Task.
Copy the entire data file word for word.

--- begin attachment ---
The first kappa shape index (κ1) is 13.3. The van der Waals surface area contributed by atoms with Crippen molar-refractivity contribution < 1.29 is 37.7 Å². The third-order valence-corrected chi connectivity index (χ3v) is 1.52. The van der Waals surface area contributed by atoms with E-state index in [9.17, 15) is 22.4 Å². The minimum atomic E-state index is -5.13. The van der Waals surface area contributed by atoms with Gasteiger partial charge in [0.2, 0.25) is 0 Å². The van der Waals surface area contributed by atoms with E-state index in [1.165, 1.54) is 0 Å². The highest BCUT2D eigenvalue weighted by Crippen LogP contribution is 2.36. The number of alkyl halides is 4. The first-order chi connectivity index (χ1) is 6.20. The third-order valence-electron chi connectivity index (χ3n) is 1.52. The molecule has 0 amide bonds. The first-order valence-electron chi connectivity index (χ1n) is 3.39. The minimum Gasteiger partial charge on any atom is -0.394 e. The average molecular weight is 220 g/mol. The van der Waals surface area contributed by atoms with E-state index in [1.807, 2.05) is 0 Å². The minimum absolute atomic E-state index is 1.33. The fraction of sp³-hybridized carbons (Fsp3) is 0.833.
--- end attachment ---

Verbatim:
The first kappa shape index (κ1) is 13.3. The van der Waals surface area contributed by atoms with Crippen molar-refractivity contribution < 1.29 is 37.7 Å². The third-order valence-corrected chi connectivity index (χ3v) is 1.52. The van der Waals surface area contributed by atoms with E-state index in [9.17, 15) is 22.4 Å². The minimum atomic E-state index is -5.13. The van der Waals surface area contributed by atoms with Gasteiger partial charge in [0.2, 0.25) is 0 Å². The van der Waals surface area contributed by atoms with E-state index in [1.165, 1.54) is 0 Å². The highest BCUT2D eigenvalue weighted by Crippen LogP contribution is 2.36. The number of alkyl halides is 4. The first-order chi connectivity index (χ1) is 6.20. The third-order valence-electron chi connectivity index (χ3n) is 1.52. The molecule has 0 amide bonds. The first-order valence-electron chi connectivity index (χ1n) is 3.39. The minimum Gasteiger partial charge on any atom is -0.394 e. The average molecular weight is 220 g/mol. The van der Waals surface area contributed by atoms with E-state index in [1.807, 2.05) is 0 Å². The minimum absolute atomic E-state index is 1.33. The fraction of sp³-hybridized carbons (Fsp3) is 0.833.